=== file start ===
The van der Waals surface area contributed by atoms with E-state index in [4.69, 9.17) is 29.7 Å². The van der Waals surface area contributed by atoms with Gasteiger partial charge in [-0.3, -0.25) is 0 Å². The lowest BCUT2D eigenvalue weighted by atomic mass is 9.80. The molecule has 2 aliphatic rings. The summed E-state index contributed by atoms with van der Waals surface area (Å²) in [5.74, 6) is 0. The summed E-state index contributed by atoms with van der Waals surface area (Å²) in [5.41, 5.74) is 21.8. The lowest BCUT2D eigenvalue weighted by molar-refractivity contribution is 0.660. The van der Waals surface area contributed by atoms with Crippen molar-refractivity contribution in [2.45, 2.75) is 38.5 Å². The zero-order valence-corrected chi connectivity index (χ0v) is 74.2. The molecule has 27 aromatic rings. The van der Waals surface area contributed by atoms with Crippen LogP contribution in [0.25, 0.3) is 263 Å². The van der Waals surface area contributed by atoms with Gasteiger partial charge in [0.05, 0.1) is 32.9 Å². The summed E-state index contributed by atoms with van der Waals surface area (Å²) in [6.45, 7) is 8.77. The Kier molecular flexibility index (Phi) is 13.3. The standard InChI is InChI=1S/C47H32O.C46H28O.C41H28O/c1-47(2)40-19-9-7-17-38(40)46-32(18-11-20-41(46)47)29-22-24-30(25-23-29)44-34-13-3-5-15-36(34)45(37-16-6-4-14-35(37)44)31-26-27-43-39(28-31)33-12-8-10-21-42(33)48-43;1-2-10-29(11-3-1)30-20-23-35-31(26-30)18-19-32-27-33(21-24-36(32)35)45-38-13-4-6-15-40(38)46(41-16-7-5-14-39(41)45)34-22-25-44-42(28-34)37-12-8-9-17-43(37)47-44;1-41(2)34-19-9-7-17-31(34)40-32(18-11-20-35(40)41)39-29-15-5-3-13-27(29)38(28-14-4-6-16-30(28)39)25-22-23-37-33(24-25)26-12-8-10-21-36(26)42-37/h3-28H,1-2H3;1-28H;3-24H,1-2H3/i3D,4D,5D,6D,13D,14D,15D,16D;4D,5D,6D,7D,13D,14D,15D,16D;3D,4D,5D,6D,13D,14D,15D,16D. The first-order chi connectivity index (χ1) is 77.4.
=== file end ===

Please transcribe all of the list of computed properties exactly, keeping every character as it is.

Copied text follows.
The van der Waals surface area contributed by atoms with E-state index in [4.69, 9.17) is 29.7 Å². The van der Waals surface area contributed by atoms with Gasteiger partial charge in [-0.3, -0.25) is 0 Å². The lowest BCUT2D eigenvalue weighted by atomic mass is 9.80. The molecule has 2 aliphatic rings. The summed E-state index contributed by atoms with van der Waals surface area (Å²) in [5.74, 6) is 0. The summed E-state index contributed by atoms with van der Waals surface area (Å²) in [5.41, 5.74) is 21.8. The lowest BCUT2D eigenvalue weighted by molar-refractivity contribution is 0.660. The van der Waals surface area contributed by atoms with Crippen molar-refractivity contribution in [2.45, 2.75) is 38.5 Å². The zero-order valence-corrected chi connectivity index (χ0v) is 74.2. The molecule has 27 aromatic rings. The van der Waals surface area contributed by atoms with Crippen LogP contribution in [0.25, 0.3) is 263 Å². The van der Waals surface area contributed by atoms with Gasteiger partial charge in [0.05, 0.1) is 32.9 Å². The summed E-state index contributed by atoms with van der Waals surface area (Å²) in [6.45, 7) is 8.77. The Kier molecular flexibility index (Phi) is 13.3. The standard InChI is InChI=1S/C47H32O.C46H28O.C41H28O/c1-47(2)40-19-9-7-17-38(40)46-32(18-11-20-41(46)47)29-22-24-30(25-23-29)44-34-13-3-5-15-36(34)45(37-16-6-4-14-35(37)44)31-26-27-43-39(28-31)33-12-8-10-21-42(33)48-43;1-2-10-29(11-3-1)30-20-23-35-31(26-30)18-19-32-27-33(21-24-36(32)35)45-38-13-4-6-15-40(38)46(41-16-7-5-14-39(41)45)34-22-25-44-42(28-34)37-12-8-9-17-43(37)47-44;1-41(2)34-19-9-7-17-31(34)40-32(18-11-20-35(40)41)39-29-15-5-3-13-27(29)38(28-14-4-6-16-30(28)39)25-22-23-37-33(24-25)26-12-8-10-21-36(26)42-37/h3-28H,1-2H3;1-28H;3-24H,1-2H3/i3D,4D,5D,6D,13D,14D,15D,16D;4D,5D,6D,7D,13D,14D,15D,16D;3D,4D,5D,6D,13D,14D,15D,16D. The first-order chi connectivity index (χ1) is 77.4.